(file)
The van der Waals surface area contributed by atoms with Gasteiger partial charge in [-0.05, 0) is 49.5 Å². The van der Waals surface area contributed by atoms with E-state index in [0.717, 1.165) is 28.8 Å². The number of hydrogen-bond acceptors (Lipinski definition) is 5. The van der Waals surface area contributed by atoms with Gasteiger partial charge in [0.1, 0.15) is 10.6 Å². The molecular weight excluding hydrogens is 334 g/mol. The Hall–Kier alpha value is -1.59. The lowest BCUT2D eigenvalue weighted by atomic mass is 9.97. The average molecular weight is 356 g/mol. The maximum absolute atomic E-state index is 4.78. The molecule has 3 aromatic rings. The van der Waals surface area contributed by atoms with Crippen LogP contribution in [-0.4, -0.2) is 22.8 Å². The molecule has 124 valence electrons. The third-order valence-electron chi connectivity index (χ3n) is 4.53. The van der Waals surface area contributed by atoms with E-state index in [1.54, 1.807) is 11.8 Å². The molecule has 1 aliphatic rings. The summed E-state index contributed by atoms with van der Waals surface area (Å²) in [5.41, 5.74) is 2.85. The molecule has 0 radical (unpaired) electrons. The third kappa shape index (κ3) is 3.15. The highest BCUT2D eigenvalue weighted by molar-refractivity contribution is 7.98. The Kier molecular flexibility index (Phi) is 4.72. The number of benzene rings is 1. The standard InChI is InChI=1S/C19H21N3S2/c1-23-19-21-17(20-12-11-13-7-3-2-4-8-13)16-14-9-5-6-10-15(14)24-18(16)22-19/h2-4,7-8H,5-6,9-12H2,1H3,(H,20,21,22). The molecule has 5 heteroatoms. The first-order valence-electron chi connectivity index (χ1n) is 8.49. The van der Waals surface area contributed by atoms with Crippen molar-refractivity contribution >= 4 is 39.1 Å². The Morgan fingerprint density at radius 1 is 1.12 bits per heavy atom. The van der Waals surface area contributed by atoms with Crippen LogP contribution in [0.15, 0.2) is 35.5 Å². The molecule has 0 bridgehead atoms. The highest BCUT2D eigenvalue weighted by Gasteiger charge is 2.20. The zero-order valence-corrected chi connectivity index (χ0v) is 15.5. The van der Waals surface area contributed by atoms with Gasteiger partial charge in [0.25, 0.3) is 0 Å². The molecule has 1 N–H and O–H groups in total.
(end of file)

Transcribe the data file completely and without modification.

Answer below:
The van der Waals surface area contributed by atoms with Gasteiger partial charge in [-0.05, 0) is 49.5 Å². The van der Waals surface area contributed by atoms with E-state index in [0.717, 1.165) is 28.8 Å². The number of hydrogen-bond acceptors (Lipinski definition) is 5. The van der Waals surface area contributed by atoms with Gasteiger partial charge in [0.1, 0.15) is 10.6 Å². The molecular weight excluding hydrogens is 334 g/mol. The Hall–Kier alpha value is -1.59. The lowest BCUT2D eigenvalue weighted by atomic mass is 9.97. The average molecular weight is 356 g/mol. The maximum absolute atomic E-state index is 4.78. The molecule has 3 aromatic rings. The van der Waals surface area contributed by atoms with Crippen LogP contribution in [-0.4, -0.2) is 22.8 Å². The molecule has 124 valence electrons. The third-order valence-electron chi connectivity index (χ3n) is 4.53. The van der Waals surface area contributed by atoms with E-state index in [1.54, 1.807) is 11.8 Å². The molecule has 1 aliphatic rings. The summed E-state index contributed by atoms with van der Waals surface area (Å²) in [5.41, 5.74) is 2.85. The molecule has 0 radical (unpaired) electrons. The third kappa shape index (κ3) is 3.15. The highest BCUT2D eigenvalue weighted by molar-refractivity contribution is 7.98. The Kier molecular flexibility index (Phi) is 4.72. The number of benzene rings is 1. The standard InChI is InChI=1S/C19H21N3S2/c1-23-19-21-17(20-12-11-13-7-3-2-4-8-13)16-14-9-5-6-10-15(14)24-18(16)22-19/h2-4,7-8H,5-6,9-12H2,1H3,(H,20,21,22). The molecule has 5 heteroatoms. The first-order valence-electron chi connectivity index (χ1n) is 8.49. The van der Waals surface area contributed by atoms with Crippen molar-refractivity contribution >= 4 is 39.1 Å². The Morgan fingerprint density at radius 1 is 1.12 bits per heavy atom. The van der Waals surface area contributed by atoms with Crippen LogP contribution in [0.15, 0.2) is 35.5 Å². The molecule has 0 bridgehead atoms. The highest BCUT2D eigenvalue weighted by Gasteiger charge is 2.20. The zero-order valence-corrected chi connectivity index (χ0v) is 15.5. The van der Waals surface area contributed by atoms with Gasteiger partial charge in [0.25, 0.3) is 0 Å². The molecule has 1 N–H and O–H groups in total.